These are the voyages of a pretty good home cook. Her ongoing mission: to explore strange new worlds, to seek out new recipes and new civilizations, to boldly cook where no one has cooked before. Or at least where no one has probably managed to cook much before, what with it being totally devoid of counter space and other things one generally expects in a kitchen.
How the blog was born
Gayle (a.k.a. The Kitchenette), a freelance journalist specializing in defense and foreign policy coverage, had two main frustrations after moving out to the Northern Virginia ‘burbs with her fiance, Future Mr. Kitchenette. First, though the kitchen of their rental house is all kinds of original 1950s adorable, it is strangely small for an otherwise normal-sized house. Second, leftovers and wasted food became an issue, as most recipes seem to be designed for families of four (with voracious appetites).
Dealing with the first problem is a ongoing adventure to be shared and lamented with anyone out there who cares to commiserate — especially if, like us, they don’t have the luxury of ripping out walls and remodeling. We’ll offer tips that work in The Kitchenette as we figure them out, post photos of some of our already-installed fixes and contemplate adorable-and-functional space-saving products.
In dealing with the second problem, The Kitchenette thought she’s just snag some “recipes built for two” off the Internets and adjust grocery shopping accordingly. As it turned out, it wasn’t that simple. With so many “serves two” recipes turning out to be lame, stir-frys or serving way more than two after all, The Kitchenette is now on a mission to cut recipes down to a reasonable size for couples and create new concoctions without being forced to eat the flavorless, the uninspired or some variation of stir-fry five nights a week.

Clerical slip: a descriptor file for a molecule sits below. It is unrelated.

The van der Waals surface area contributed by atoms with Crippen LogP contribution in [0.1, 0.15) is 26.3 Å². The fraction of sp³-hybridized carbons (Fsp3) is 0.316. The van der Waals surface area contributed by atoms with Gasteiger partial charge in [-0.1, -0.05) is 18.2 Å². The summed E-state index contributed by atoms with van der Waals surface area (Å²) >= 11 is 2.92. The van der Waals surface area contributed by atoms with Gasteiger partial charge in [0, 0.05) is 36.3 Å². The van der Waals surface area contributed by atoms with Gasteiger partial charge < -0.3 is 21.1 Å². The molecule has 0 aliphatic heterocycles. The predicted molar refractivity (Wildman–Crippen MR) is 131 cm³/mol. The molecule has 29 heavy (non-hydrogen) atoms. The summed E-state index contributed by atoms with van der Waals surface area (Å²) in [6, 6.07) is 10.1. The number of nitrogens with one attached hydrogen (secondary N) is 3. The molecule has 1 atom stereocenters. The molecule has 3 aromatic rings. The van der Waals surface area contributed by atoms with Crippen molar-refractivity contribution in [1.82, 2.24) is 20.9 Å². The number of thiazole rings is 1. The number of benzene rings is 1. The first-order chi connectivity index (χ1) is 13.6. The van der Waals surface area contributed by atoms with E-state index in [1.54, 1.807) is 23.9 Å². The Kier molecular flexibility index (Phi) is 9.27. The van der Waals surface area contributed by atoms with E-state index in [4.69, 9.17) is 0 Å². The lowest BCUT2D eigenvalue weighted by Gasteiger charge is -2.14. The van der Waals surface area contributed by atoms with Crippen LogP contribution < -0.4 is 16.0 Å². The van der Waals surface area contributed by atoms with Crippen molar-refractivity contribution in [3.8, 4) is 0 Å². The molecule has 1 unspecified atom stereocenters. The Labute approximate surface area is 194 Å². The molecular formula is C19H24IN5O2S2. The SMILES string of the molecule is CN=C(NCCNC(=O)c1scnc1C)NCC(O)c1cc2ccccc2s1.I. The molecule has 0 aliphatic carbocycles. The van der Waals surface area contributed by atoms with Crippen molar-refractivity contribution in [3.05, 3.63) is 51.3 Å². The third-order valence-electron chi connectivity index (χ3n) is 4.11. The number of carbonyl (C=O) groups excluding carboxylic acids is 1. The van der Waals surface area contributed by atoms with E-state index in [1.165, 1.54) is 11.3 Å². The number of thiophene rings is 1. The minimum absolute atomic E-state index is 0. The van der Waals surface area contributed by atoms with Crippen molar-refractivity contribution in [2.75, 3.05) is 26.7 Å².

A kitchenette, says Wikipedia, is a small cooking area in hotel rooms, small/studio apartments, college dorms and offices, usually consisting of a small refrigerator, a microwave and/or hotplate and maybe a sink if you’re lucky. The term was reportedly coined by Andrew J. Kerwin in the August 21, 1937 edition of The New Yorker, but we would’ve liked to check with William Safire on that one.
Also according to the wiki, the New York City building code defines a kitchenette as a kitchen of less than 80 square feet of floor space. We have thus far been unable of obtain an official D.C. building code definition of the word, but if you have one, hook us up!
Plus, tacking “ette” on the end of words tends to give them a feminine and/or diminutive connotation. As The Kitchenette herself is both small and female, it had an added appeal.
Technical Stuff and Things
“Powered by” WordPress
The Theme: For now, Vigilance by The Theme Foundry. There are plugins happening and messing about with CSS that needs to happen. The look is a work in progress at the moment. Suggestions/help welcome.
The Host: Laughing Squid
The Computer: 15″ MacBook Pro
The People Who Keep Me From Chucking the MacBook Pro Out the Window: Keith, Brian, Matt. Many, many thanks.
The Camera: Nikon P6000. As close as you can get to DSLR while still being a point and shoot. Love it.